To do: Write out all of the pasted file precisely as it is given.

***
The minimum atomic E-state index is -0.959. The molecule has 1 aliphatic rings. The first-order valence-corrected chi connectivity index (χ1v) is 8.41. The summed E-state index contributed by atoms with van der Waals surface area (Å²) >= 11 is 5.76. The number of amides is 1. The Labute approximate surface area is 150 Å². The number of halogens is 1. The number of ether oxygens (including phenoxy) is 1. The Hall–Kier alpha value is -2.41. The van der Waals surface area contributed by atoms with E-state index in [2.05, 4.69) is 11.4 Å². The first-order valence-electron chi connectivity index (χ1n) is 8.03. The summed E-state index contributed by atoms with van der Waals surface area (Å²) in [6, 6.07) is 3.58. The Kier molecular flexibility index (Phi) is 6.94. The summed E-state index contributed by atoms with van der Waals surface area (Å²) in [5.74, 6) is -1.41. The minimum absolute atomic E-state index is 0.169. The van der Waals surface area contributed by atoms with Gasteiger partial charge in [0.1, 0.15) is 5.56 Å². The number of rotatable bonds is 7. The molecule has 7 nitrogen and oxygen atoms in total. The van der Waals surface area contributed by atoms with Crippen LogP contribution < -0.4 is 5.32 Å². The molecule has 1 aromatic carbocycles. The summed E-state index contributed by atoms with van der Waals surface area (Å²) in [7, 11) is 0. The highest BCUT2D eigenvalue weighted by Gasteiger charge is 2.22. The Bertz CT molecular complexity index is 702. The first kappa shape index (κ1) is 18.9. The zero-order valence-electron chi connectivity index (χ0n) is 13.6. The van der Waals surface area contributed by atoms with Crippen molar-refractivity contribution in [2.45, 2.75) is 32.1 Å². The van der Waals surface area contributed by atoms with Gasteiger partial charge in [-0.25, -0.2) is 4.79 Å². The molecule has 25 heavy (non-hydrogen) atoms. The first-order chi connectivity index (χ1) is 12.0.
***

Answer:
The minimum atomic E-state index is -0.959. The molecule has 1 aliphatic rings. The first-order valence-corrected chi connectivity index (χ1v) is 8.41. The summed E-state index contributed by atoms with van der Waals surface area (Å²) >= 11 is 5.76. The number of amides is 1. The Labute approximate surface area is 150 Å². The number of halogens is 1. The number of ether oxygens (including phenoxy) is 1. The Hall–Kier alpha value is -2.41. The van der Waals surface area contributed by atoms with E-state index in [2.05, 4.69) is 11.4 Å². The first-order valence-electron chi connectivity index (χ1n) is 8.03. The summed E-state index contributed by atoms with van der Waals surface area (Å²) in [6, 6.07) is 3.58. The Kier molecular flexibility index (Phi) is 6.94. The summed E-state index contributed by atoms with van der Waals surface area (Å²) in [5.74, 6) is -1.41. The minimum absolute atomic E-state index is 0.169. The van der Waals surface area contributed by atoms with Gasteiger partial charge in [0.1, 0.15) is 5.56 Å². The number of rotatable bonds is 7. The molecule has 7 nitrogen and oxygen atoms in total. The van der Waals surface area contributed by atoms with Crippen LogP contribution < -0.4 is 5.32 Å². The molecule has 1 aromatic carbocycles. The summed E-state index contributed by atoms with van der Waals surface area (Å²) in [7, 11) is 0. The highest BCUT2D eigenvalue weighted by Gasteiger charge is 2.22. The Bertz CT molecular complexity index is 702. The first kappa shape index (κ1) is 18.9. The zero-order valence-electron chi connectivity index (χ0n) is 13.6. The van der Waals surface area contributed by atoms with Crippen molar-refractivity contribution in [2.45, 2.75) is 32.1 Å². The van der Waals surface area contributed by atoms with Gasteiger partial charge in [-0.25, -0.2) is 4.79 Å². The molecule has 25 heavy (non-hydrogen) atoms. The first-order chi connectivity index (χ1) is 12.0.